'˜Children could be lost without social change,' warns ex-commissioner

AN ENTIRE generation of young people could be lost to bullying, crime and poor mental health if social change is not made, the outgoing police and crime commissioner has warned.

Wednesday, 11th May 2016, 6:01 am
Updated Wednesday, 11th May 2016, 10:42 am
Hampshire's former Police and Crime Commissioner Simon Hayes Picture: Sarah Standing (160101-8432)

Simon Hayes also suggested local authorities, such as Portsmouth City Council, should have young offender teams and safeguarding children boards moved to the commissioner’s office.

He said a commissioner’s dual role was to ensure crime was prevented and young people were worked with, as well as holding police to account.

Mr Hayes was speaking to The News setting out what he has achieved as he prepares to hand over the reins to Conservative Michael Lane tomorrow.

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Mr Lane, a former Royal Navy commodore from Gosport, was elected to the Hampshire post last week.

His predecessor, Mr Hayes, said: ‘We lost two generations to two world wars. It’s not the same but we’re at risk of losing another generation to crime, to bullying, to mental illness, to depression and we should try to prevent that.

‘I think in the three-and-a-half short years we began to put that in place, and I would have liked to have the opportunity to develop that.

‘I started from scratch, I didn’t have the support team, I had to make the contacts in those different areas, so it’s really only been the last year or 18 months where we’d begun to see things happening in a very small way.’

He set up the Youth Commission with 87 youngsters, worked on the restorative justice project called the Hampshire Community Court, and reintroduced cadets.

He said all of this was to work with children and prevent the roots of crime, in turn reducing police demand.

He added the role should be expanded to take on local authority responsibilities, especially in light of possible devolution splitting the county.

‘The protection of vulnerable children, the safeguarding board, the way that we deal with the young offenders at the moment, all that, I think there will be an argument for local authorities not to have that responsibility,’ Mr Hayes said.

‘If we’re going to have Hampshire split into two we would have a patchwork.

‘It makes sense in my mind for police and crime commissioners to deliver those services so there’s a single point of reference.’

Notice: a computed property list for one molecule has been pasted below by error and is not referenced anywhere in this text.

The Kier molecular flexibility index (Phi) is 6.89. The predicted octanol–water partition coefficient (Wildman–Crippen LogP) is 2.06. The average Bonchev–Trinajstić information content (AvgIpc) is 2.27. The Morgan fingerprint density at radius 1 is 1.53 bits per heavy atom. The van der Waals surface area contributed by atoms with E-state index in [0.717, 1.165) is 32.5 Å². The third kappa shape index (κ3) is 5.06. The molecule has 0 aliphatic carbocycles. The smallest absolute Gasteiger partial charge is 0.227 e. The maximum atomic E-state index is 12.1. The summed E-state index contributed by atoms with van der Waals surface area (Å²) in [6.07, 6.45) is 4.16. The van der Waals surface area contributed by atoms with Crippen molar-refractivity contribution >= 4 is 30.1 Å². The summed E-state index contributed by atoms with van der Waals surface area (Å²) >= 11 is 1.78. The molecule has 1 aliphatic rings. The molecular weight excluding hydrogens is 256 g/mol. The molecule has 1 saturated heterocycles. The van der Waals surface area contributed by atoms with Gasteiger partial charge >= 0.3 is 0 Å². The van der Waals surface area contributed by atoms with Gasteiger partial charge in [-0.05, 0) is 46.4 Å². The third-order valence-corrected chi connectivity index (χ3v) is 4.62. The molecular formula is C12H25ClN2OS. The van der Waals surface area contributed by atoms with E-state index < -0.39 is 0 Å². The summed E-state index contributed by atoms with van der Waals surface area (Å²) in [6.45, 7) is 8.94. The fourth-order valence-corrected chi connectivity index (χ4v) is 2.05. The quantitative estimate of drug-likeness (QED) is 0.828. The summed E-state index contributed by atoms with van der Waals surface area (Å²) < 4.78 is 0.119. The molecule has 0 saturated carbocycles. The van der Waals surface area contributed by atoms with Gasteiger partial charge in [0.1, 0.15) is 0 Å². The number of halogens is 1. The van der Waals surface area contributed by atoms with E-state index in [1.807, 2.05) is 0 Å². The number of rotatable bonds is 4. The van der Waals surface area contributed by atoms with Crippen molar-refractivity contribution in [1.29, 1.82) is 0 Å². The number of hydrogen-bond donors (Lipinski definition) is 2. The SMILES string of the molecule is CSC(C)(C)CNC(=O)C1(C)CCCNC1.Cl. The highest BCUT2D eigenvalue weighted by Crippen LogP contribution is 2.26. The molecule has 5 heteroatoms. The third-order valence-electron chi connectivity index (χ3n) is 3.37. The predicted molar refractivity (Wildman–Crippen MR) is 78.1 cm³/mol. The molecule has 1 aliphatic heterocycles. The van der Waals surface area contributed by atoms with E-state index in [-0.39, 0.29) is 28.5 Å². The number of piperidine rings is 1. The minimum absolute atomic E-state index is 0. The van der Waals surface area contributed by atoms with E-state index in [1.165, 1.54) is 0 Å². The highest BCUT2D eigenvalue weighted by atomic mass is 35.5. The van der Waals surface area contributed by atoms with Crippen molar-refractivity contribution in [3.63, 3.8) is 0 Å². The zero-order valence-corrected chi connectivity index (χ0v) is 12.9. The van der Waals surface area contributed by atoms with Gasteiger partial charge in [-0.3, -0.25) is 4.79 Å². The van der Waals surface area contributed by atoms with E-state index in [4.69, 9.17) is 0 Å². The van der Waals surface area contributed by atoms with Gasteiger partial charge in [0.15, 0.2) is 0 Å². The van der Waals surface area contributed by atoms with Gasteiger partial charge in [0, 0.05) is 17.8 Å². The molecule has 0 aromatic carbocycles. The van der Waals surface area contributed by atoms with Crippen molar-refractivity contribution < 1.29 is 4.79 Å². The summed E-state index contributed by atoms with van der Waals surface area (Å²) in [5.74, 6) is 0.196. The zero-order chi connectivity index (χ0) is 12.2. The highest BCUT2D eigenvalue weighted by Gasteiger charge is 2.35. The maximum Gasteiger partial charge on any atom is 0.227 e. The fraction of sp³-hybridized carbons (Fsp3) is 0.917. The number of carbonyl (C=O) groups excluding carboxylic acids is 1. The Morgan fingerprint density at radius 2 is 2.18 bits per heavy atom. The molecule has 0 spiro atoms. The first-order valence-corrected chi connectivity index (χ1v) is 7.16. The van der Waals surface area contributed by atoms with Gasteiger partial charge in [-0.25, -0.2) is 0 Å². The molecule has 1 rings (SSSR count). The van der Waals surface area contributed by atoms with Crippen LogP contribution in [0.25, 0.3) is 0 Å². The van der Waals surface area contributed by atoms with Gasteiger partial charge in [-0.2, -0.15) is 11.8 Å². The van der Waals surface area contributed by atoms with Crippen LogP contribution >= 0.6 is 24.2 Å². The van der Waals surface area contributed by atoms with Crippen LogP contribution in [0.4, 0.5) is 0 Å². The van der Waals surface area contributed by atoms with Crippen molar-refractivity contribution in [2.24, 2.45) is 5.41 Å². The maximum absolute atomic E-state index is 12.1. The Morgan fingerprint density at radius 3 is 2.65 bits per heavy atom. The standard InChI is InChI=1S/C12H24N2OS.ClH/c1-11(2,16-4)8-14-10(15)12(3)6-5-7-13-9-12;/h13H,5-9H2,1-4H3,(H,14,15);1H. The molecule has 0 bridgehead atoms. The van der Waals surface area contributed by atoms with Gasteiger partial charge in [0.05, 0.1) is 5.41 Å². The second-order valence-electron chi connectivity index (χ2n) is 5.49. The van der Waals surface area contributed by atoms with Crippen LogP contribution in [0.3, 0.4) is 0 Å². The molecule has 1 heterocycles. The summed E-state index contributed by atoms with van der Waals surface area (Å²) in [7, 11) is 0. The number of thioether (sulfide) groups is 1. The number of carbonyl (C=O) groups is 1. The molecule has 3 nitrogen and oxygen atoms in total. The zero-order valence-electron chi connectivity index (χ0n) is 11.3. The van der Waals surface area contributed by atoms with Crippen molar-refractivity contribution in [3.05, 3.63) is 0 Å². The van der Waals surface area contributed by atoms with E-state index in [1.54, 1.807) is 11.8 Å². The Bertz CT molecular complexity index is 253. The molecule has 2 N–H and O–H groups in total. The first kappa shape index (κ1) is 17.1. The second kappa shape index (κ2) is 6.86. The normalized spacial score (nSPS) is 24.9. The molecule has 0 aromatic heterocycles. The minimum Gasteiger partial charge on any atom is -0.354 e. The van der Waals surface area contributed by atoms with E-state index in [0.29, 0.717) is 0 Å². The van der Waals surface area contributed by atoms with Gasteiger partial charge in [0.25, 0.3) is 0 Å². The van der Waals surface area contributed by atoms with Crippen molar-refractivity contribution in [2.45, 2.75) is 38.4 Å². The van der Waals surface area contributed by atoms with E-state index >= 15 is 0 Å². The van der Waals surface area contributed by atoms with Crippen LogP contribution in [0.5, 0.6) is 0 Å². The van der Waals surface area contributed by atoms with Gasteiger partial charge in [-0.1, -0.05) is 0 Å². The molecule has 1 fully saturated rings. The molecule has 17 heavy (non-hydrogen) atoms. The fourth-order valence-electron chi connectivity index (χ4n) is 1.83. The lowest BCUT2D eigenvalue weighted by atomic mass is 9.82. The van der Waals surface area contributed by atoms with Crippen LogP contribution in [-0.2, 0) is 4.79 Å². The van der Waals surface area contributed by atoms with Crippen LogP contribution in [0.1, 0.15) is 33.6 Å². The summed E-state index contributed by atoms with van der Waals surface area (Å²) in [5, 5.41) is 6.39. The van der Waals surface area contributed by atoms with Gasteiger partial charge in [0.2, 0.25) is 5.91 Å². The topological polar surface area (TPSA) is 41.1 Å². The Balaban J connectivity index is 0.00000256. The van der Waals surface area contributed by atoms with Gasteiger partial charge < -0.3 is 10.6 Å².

Mr Hayes, who has spent 29 years in local politics, added it was ‘not likely’ he would stand again for the commissioner job in 2020.

He was the first person elected to the post in November 2012 when the role was created by the government.

Mr Hayes hired the new chief constable, Olivia Pinkney, before the election, and was responsible for holding Hampshire police to account.

He said he will spend this week thanking his supporters and getting some rest before looking for a new position.



‘It’s the worst in the estate. It’s not what we want. It’s pretty grubby.

‘It’s one of my regrets we didn’t manage to do that or get it started – that was not my fault or my team’s fault, we didn’t find a bit of land.’


‘Having police in a high street is not going to prevent child sexual exploitation, it’s not going to stop people being defrauded.

‘The public need to think about that and understand the threat, risk and harm to them is changing.’


‘Citizens need to know they’re being protected by a public body because if a private sector body, as we saw with the Olympics security, if they fall over on their responsibility and the state doesn’t have the capability to pick up the pieces, then the criminal gets away with it.

‘We need to do all we can to protect the police from the private sector.’


‘Police will be expected to do more with less money and I have no doubt in my mind the money available for policing in Hampshire is going to reduce – not to the level over the last four or five years at a rate of £12.5m a year, more like £2m or £3m a year.


‘There were birthing pains for the police – never before has the chief constable had to answer to a member of the public that he serves.’


‘There needs to be a balance. I think we’re not there yet and clearly there is a right time and wrong time to put things out in public.’


‘We’ve got to have neighbourhood policing. When we can breathe again some years along we can expand it.

‘That’s why I ring-fenced PCSOs so we wouldn’t lose that in the community.’


‘It’s just not physically possible to be everywhere so when people say “I don’t see him” they’re never going to.

‘The public don’t understand what I do.

‘They expected me to be like their MP who they see on a regular basis.’